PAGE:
Sud­den death sce­nario now as Red Rose na­tion head for Auck­land af­ter im­pres­sive dis­play Our World Cup starts now, says Eng­land’s John­son

Yorkshire Post - Sports Monday - - Rugbyunion sport -

ENG­LAND de­camped from Dunedin to Auck­land yes­ter­day with one fierce mes­sage from man­ager Martin John­son ring­ing in their ears: The World Cup starts now.

Eng­land are un­beaten at the top of Pool B fol­low­ing Satur­day’s 67-3 rout of Ro­ma­nia – but Ar­gentina’s 13-12 vic­tory over Scot­land yes­ter­day has thrown the cat among the pi­geons.

All three teams now head into the last week­end of round-robin ac­tion chas­ing two quar­ter-fi­nal berths.

With Ar­gentina ex­pected to beat Ge­or­gia hand­somely, Eng­land and Scot­land will ef­fec­tively be play­ing for their World Cup lives at Eden Park on Satur­day.

If Scot­land lose they go home. If Eng­land lose with­out a bonus point they would be for the chop. The knock-out stages have come a week early.

“It is not like play­ing Six Na­tions rugby or au­tumn se­ries rugby. Every­thing is mag­ni­fied in the World Cup,” said John­son, who lifted the tro­phy as Eng­land cap­tain in 2003.

“Scot­land will be play­ing to stay in the group. “It will be a scrap. “We did the job (against Ro­ma­nia) and we go into the last week with three wins, which is where we wanted to be. This week it all starts in a way.

“It’s a men­tal thing this week, get­ting our­selves ready for the game. It’s go­ing to be a big one.”

The only time Eng­land have pre­vi­ously met Scot­land in World Cup com­bat was in the 1991 semi­fi­nals at Mur­ray­field when they won 9-6, thanks largely to a late penalty miss from Gavin Hast­ings.

Satur­day’s meet­ing will have the added spice of Andy Robin­son, Eng­land’s as­sis­tant coach for that 2003 World Cup tri­umph, now be­ing in charge of Scot­land.

“It’s go­ing to be big­ger than a Six Na­tions game,” added Eng­land’s de­fence coach Mike Ford.

“We’ll have to win. We’ll be judged on only one thing – if we’ve won. We’ll be ready for it.”

De­spite the des­tiny of the group be­ing in the air, Eng­land re­main favourites to qual­ify in top spot.

The last time Eng­land lost to Scot­land by eight points or more – which would be their dooms­day sce­nario on Satur­day – was in 1986 in a 33-6 de­feat at Mur­ray­field.

If Eng­land can get past Scot­land they are likely to meet France in the quar­ter-fi­nals and then ei­ther Wales or Ire­land in the last four.

It is a Six Na­tions route to the fi­nal. Eng­land are Six Na­tions cham­pi­ons.

Although se­nior player Mike Tin­dall played down the rel­e­vance of that re­cent achieve­ment, he is con­fi­dent Eng­land are ready to han­dle the step up in in­ten­sity that will greet them this week.

York­shire­man Tin­dall also be­lieves that mov­ing up to Auck­land – the epi­cen­tre of the 2011 World Cup – will help fo­cus Eng­land’s minds on the se­ries of win­ner-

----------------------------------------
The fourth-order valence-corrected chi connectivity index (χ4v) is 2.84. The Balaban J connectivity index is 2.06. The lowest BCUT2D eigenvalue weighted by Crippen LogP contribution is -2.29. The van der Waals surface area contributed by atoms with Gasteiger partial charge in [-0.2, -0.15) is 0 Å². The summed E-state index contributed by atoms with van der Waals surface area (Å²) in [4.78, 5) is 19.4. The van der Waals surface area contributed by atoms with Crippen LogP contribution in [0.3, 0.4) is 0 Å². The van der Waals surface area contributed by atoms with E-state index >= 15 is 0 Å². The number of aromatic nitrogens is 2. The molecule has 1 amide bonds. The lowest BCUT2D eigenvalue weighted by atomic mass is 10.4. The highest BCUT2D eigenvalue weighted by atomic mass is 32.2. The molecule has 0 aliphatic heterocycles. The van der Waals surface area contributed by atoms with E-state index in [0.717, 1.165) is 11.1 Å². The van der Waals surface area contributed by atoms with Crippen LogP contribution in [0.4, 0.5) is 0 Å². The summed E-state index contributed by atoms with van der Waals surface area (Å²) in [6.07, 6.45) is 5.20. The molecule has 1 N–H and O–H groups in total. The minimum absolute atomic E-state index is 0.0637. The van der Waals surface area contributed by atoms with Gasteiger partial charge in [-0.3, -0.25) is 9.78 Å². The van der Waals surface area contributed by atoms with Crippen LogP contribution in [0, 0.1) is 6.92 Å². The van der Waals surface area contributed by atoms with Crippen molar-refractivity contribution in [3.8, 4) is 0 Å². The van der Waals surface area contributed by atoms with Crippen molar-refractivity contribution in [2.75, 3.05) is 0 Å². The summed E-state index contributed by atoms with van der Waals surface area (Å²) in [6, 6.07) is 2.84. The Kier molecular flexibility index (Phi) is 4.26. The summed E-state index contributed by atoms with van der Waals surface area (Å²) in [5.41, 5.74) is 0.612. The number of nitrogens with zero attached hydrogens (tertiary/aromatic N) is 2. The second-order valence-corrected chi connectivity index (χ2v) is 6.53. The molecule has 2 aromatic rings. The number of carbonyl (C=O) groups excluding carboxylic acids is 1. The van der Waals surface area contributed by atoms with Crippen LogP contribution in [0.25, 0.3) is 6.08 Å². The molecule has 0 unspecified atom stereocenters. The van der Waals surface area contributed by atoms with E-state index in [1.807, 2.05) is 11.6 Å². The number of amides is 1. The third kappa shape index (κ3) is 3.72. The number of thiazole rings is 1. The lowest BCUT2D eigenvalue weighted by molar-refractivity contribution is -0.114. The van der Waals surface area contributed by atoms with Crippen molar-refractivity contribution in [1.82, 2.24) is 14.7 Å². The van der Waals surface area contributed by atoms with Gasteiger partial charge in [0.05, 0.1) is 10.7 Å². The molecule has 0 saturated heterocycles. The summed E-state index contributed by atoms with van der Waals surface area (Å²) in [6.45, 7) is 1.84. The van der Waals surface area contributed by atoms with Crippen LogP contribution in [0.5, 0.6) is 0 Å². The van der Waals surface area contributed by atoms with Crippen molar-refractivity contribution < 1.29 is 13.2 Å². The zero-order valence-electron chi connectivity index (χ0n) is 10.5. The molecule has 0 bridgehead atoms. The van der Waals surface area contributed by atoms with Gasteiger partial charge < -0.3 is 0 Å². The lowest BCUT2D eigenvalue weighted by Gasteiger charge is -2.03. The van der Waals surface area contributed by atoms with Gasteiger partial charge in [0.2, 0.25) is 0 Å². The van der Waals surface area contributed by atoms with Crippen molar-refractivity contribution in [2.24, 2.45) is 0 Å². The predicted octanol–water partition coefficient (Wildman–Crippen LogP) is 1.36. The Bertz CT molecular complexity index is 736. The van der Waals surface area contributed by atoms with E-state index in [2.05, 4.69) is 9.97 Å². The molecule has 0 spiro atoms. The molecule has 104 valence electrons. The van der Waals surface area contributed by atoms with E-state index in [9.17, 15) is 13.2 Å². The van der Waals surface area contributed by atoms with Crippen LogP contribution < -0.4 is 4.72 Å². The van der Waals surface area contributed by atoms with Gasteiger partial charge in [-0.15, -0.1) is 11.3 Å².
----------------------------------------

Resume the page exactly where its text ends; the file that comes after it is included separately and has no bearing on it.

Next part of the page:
It’s a men­tal thing this week, get­ting our­selves ready for the game. Martin John­son, Eng­land man­ager on

Satur­day’s en­counter with Scot­land.

takes-all games that lie ahead.

“It was very quiet in Dunedin in terms of the peo­ple around. When you get back to Auck­land and see ev­ery­one it re­ally kicks in how im­por­tant the games are now be­com­ing,” said Tin­dall.

“We ex­pect our­selves to be good and ex­pect our­selves to get bet­ter each time we play.

“It was nice to put a few things right against Ro­ma­nia but then again we’ve got to step it up for a stronger Scot­tish team next week.

“Then it grows and it grows and hope­fully we’ll grow with it.

“We’ve won nine of our last 11 games. We’re not in that bad a place in terms of re­sults.

“The World Cup is a com­pletely dif­fer­ent thing. It’s com­pletely unique.

“You have to make sure you are fully pre­pared and switched on and if you do that then we be­lieve we can beat any other team.

“World Cups are some­thing Eng­land have a good his­tory of. Hope­fully that will con­tinue.”

Eng­land are one of only three teams to have con­ceded just one try so far this tour­na­ment and former Castle­ford Tigers rugby league player Ford has al­ready be- gun his in-depth anal­y­sis of Scot­land, although he ex­pects them to throw some­thing new into the mix.

“It gives us an­other level of con­fi­dence to take to Scot­land,” said Ford.

“They’re play­ing some great foot­ball and I ex­pect them to throw some­thing dif­fer­ent in for us.

“The break­down caused us a lot of prob­lems against them in the Six Na­tions and they’ve car­ried on and gone to a dif­fer­ent level.

“That’s go­ing to be a mas­sive fo­cus.

“Robbo’s got a bag of tricks. If you think of ev­ery move a team can do, I think Scot­land have ex­e­cuted it in their last two games. He’s got the full ar­ray of tricks,” he said.

“You’ve just got to dou­ble guess him a lit­tle bit.” Eng­land: Fo­den, Ash­ton, Tuilagi, Tin­dall, Cueto, Wilkin­son, Youngs; Cor­bisiero, Thomp­son, Cole, Dea­con, Palmer, Croft, Moody, Haskell. Re­place­ments: Mears (for Thomp­son, 50), Wilson (for Cole 41, Cole for Cor­bisiero, 58), Shaw (for Dea­con, 58), Wood (for Moody, 60), Wig­glesworth (for Youngs, 60), Flood (for Wilkin­son, 41), Ar­mitage (for Fo­den, 51). Ro­ma­nia: Vlaicu, Ci­untu, Cazan, Du­mi­tras, Apos­tol, Dum­brava, Sirbu; Nere, Ze­bega, Florea, Popir­lan, Pe­tre, Burcea, Ratiu, Tonita. Re­place­ments: Ni­co­lae for Vlaicu (71), Gal for Cazan (42), Calafeteanu for Sirbu (43), Tincu for Ze­bega (50), Ion for Florea (61), Ma­covei for Pe­tre (52). Not Used: Ianus. Ref­eree: Ro­main Poite (France).

PIC­TURE: LYNNE CAMERON/PA

TRY ROMP: Eng­land’s Mike Tin­dall is tack­led by Ro­ma­nia’s Daniel Ianus in Dunedin. In­set, Mark Cueto shrugs off Ste­fan Eu­gen Ci­untu as he dives over the line to score a try.

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